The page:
The paradigm of ‘coral vs algae’ has become entrenched in coral reef science over the last few decades. The classic example of this paradigm in the Caribbean was from a paper published byTerry Hughes in a 1994 article in the journal Nature, entitled “Catastrophes, Phase Shifts and Large-Scale Degradation of a Caribbean Coral Reef”. The paper documented a series of disturbances in the late 1970’s and early 1980’s, including two major hurricanes, a disease outbreak and the loss of a seaweed-grazing urchin, after which coral cover declined dramatically from ~70 percent cover to less than 10%, and macroalgal cover to rose to almost complete dominance >90% .
Since then, reefs throughout the Caribbean have undergone dramatic declines in coral cover, leading to the regionwide collapse of the two dominant reef building corals, Acropora cervicornis and Acropora palmata. One ‘good news’ story did come out from a neighbouring reef in Jamaica called ‘Dairy Bull’ reef, where Joshua Idjadi and a team reported a doubling of live coral cover over the last decade, resetting the balance from a macroalgal dominated reef to a coral reef.
Since this iconic case study, a considerable quantity of scientific literature has been devoted to management principles, herbivorous grazing pressure and the reversal of macro-algal dominated reefs. However, documented examples of regional ‘phase shifts’ between coral and algae in the literature are surprisingly few and far between (asides from a few notable exceptions). John Bruno & Elizabeth Selig, two coral reef researchers who have developed a considerable dataset on coral reefs throughout the world, decided to test this assumption by randomly samply for regional trends and patterns in algal cover – much the same as an epidimiologist would determine the generality of case reports in the medical literature.
John and his team trawled through an immense number of reef surveys (3,500 to be exact) from over 1,800 reefs across the globe between 1996 and 2006, and developed a ‘phase shift index’ based upon corals and macroalgae. They then tested this index in four geographic regions (Greater Caribbean, Florida Keys, Indo-Pacific and the Great Barrier Reef) to see if the severity of phase shifts altered over the decade between 1996 – 2006. Their findings were surprising, and might prove to be somewhat controversial…
Whilst phase shifts were indeed more common in the Caribbean than elsewhere, very few of the worlds reefs fell into either a stable ‘coral reef dominated’ or a ‘macroalgal dominated’ category. Furthermore, the ‘severity’ of phase shifts at a regional level was much less severe than the classic examples of macroalgal dominance, such as the Jamaican coral decline story. The data also suggested that there was no trend (>1995) towards macroalgal dominance in the Florida Keys or Indo-Pacific. Coral cover during this period (1996 – 2006) did decline (primarily due to crown of thorns starfish plagues), but their was no corresponding increase in macroalgal cover at all during this time.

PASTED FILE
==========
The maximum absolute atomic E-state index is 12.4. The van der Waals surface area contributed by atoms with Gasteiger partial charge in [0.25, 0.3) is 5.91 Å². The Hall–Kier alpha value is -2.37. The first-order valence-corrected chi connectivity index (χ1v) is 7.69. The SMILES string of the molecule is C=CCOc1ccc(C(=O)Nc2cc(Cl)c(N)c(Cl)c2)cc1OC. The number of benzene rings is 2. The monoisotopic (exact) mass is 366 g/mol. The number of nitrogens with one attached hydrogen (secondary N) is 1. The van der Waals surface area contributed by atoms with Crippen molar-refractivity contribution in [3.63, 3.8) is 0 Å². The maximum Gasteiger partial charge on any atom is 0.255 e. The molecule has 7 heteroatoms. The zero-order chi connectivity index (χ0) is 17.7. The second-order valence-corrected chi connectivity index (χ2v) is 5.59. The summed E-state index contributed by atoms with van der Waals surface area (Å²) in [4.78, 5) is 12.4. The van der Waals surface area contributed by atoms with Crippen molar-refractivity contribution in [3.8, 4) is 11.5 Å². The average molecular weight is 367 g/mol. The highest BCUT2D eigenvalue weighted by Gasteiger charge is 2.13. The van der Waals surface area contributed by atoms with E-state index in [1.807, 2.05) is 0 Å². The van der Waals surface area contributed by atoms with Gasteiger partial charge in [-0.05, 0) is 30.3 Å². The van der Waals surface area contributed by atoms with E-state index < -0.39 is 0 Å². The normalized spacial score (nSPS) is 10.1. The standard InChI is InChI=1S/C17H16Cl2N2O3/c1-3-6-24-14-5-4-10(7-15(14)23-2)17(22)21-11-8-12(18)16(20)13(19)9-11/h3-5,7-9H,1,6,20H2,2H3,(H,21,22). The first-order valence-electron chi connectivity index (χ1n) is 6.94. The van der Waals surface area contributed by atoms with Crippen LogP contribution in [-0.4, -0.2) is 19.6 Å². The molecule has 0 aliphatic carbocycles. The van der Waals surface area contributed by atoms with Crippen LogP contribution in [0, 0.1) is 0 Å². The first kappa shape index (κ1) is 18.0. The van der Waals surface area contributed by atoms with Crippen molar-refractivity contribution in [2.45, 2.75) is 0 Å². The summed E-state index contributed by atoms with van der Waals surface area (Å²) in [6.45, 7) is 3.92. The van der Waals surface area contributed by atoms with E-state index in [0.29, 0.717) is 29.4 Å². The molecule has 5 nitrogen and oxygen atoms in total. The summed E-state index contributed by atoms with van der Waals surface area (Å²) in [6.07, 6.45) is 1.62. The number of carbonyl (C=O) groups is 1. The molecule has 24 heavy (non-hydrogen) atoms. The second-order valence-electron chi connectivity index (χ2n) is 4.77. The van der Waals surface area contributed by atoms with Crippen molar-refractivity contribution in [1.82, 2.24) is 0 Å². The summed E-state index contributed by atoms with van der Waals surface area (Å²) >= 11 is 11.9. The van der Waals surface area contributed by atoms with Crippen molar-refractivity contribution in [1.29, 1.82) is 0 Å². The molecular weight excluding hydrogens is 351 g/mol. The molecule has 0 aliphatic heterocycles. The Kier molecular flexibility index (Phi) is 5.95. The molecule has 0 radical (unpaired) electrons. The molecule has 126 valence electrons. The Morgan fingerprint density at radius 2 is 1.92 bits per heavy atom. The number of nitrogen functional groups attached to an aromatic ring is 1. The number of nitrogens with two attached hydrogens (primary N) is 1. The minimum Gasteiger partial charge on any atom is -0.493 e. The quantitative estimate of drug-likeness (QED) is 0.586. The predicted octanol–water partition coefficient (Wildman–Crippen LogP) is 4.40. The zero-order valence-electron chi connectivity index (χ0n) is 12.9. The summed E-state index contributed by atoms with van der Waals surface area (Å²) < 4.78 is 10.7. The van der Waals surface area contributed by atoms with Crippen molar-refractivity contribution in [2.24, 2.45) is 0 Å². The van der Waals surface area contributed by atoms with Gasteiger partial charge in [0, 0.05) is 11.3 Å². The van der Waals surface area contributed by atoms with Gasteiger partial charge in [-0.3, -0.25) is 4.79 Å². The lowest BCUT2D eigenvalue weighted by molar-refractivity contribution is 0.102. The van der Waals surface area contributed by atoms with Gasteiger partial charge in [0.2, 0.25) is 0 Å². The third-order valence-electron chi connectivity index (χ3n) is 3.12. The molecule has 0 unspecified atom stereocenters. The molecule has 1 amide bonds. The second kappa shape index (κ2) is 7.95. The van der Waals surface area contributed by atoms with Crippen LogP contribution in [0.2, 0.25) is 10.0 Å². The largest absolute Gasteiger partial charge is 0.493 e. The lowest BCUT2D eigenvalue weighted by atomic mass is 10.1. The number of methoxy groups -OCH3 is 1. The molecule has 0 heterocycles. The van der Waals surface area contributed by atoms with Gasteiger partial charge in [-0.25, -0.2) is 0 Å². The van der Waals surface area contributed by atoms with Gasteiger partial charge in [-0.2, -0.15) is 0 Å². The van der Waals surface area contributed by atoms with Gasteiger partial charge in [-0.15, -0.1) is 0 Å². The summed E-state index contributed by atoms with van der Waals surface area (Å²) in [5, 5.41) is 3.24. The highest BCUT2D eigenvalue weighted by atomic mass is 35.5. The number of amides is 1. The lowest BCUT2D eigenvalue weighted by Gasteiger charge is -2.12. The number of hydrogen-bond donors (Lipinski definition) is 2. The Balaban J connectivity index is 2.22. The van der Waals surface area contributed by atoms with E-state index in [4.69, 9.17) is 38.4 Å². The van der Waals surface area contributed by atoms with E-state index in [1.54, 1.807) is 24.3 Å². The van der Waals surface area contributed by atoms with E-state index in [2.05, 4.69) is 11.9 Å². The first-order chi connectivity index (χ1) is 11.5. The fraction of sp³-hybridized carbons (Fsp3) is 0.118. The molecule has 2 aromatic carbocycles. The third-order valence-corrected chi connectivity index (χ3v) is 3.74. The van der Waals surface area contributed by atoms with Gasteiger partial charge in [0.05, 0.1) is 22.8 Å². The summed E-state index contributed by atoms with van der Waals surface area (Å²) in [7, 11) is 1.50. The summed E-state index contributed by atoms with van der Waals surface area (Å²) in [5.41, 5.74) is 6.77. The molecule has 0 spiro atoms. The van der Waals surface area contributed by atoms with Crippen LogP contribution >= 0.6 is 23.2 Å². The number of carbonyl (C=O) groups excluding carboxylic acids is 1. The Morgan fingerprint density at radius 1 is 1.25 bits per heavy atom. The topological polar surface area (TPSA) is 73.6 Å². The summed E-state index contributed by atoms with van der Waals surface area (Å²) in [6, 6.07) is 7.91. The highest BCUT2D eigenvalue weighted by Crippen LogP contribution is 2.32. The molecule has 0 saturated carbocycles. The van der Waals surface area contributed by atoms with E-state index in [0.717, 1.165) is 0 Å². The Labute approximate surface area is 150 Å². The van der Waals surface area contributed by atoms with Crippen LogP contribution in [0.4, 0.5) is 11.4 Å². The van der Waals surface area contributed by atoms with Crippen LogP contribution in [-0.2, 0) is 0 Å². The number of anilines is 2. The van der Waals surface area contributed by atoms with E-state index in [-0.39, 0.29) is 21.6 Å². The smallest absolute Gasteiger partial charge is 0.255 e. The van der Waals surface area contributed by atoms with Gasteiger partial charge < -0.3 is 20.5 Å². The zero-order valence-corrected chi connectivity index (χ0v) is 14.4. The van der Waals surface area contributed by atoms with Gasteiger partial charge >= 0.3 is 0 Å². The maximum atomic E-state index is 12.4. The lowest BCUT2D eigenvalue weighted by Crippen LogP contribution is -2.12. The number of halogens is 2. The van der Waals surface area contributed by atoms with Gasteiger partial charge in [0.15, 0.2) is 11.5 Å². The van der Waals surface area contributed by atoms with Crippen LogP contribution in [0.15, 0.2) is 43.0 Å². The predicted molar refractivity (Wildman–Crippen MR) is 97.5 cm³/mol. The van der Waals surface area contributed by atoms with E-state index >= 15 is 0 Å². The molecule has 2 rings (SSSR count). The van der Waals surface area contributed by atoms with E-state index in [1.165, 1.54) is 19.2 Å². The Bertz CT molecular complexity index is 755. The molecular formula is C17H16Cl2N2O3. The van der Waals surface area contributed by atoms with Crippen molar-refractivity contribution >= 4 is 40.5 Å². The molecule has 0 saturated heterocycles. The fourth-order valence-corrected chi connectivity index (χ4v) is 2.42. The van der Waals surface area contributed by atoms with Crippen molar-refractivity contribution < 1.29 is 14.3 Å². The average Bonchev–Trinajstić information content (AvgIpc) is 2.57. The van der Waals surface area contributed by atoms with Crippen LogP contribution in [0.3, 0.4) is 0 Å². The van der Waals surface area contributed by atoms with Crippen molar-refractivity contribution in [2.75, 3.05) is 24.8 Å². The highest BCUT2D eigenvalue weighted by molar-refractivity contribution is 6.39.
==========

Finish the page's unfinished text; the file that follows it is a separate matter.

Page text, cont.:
Bruno et al argue that the apparent mismatch between the local scale descriptions of macroalgal dominance and regional scale patterns was caused by a gross generalisation of a relatively small number of ‘atypical’ case studies. This in itself is no small finding, and may go along way to altering the way we manage coral reefs. These findings may be somewhat controversial, it’s hard to disagree with the data. In what’s bound to throw the proverbial cat amongst the pigeons, the authors conclude:
“Since the Jamaica story was an anomaly, it makes a poor foundation for general models of reef ecology (e.g., Knowlton 1992, Bellwood et al. 2004 ). The current paradigm of reef management and ‘‘resilience’’ is based in large part on the perception that most of the world’s reefs are being overrun by seaweed (Szmant 2001, Precht and Aronson 2006, Knowlton 2008). This belief led to the argument that reef managers should focus primarily on conserving herbivores or water quality (Szmant 2002, Pandolﬁ et al. 2003, Bellwood et al. 2004 ). While these are clearly important objectives of management, our analysis suggests that the macroalgae problem has been exaggerated.
Overﬁshing and poor land use practices may trigger widespread coral to macroalgal phase shifts in the future, but to date, the principal form of coral reef degradation has been the loss of reef-building corals, with only limited and localized increases in macroalgae. Therefore, the primary goal for reef managers and policy makers should be the conservation of coral populations, without which the entire system would collapse.”